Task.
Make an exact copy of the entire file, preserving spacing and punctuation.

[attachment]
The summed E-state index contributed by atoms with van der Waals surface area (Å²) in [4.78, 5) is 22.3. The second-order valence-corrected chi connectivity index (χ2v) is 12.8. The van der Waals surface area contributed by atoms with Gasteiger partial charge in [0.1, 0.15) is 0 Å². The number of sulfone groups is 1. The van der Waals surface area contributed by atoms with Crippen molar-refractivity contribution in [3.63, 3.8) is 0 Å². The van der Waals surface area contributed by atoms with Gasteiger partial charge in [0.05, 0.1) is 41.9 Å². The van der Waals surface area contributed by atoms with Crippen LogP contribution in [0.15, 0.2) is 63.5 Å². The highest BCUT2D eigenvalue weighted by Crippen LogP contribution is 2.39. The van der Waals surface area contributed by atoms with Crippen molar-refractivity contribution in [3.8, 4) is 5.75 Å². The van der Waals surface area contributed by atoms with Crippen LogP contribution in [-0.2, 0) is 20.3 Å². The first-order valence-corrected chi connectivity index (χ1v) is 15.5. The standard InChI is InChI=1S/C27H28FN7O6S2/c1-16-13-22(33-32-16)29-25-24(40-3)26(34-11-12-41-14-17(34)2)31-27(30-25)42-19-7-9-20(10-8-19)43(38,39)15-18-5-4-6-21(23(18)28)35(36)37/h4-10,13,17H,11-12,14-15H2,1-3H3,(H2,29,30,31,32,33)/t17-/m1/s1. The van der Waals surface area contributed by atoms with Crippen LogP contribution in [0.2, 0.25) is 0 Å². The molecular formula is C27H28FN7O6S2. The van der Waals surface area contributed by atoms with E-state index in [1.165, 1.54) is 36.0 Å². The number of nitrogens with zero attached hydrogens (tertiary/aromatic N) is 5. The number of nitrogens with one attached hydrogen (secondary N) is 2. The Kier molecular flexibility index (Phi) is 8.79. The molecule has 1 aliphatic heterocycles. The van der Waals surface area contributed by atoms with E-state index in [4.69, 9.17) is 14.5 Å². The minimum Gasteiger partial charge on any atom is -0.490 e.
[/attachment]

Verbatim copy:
The summed E-state index contributed by atoms with van der Waals surface area (Å²) in [4.78, 5) is 22.3. The second-order valence-corrected chi connectivity index (χ2v) is 12.8. The van der Waals surface area contributed by atoms with Gasteiger partial charge in [0.1, 0.15) is 0 Å². The number of sulfone groups is 1. The van der Waals surface area contributed by atoms with Crippen molar-refractivity contribution in [3.63, 3.8) is 0 Å². The van der Waals surface area contributed by atoms with Gasteiger partial charge in [0.05, 0.1) is 41.9 Å². The van der Waals surface area contributed by atoms with Crippen LogP contribution in [0.15, 0.2) is 63.5 Å². The highest BCUT2D eigenvalue weighted by Crippen LogP contribution is 2.39. The van der Waals surface area contributed by atoms with Crippen molar-refractivity contribution in [3.8, 4) is 5.75 Å². The van der Waals surface area contributed by atoms with Crippen LogP contribution in [-0.2, 0) is 20.3 Å². The first-order valence-corrected chi connectivity index (χ1v) is 15.5. The standard InChI is InChI=1S/C27H28FN7O6S2/c1-16-13-22(33-32-16)29-25-24(40-3)26(34-11-12-41-14-17(34)2)31-27(30-25)42-19-7-9-20(10-8-19)43(38,39)15-18-5-4-6-21(23(18)28)35(36)37/h4-10,13,17H,11-12,14-15H2,1-3H3,(H2,29,30,31,32,33)/t17-/m1/s1. The van der Waals surface area contributed by atoms with Crippen LogP contribution in [0.2, 0.25) is 0 Å². The molecular formula is C27H28FN7O6S2. The van der Waals surface area contributed by atoms with E-state index in [1.165, 1.54) is 36.0 Å². The number of nitrogens with zero attached hydrogens (tertiary/aromatic N) is 5. The number of nitrogens with one attached hydrogen (secondary N) is 2. The Kier molecular flexibility index (Phi) is 8.79. The molecule has 1 aliphatic heterocycles. The van der Waals surface area contributed by atoms with E-state index in [4.69, 9.17) is 14.5 Å². The minimum Gasteiger partial charge on any atom is -0.490 e.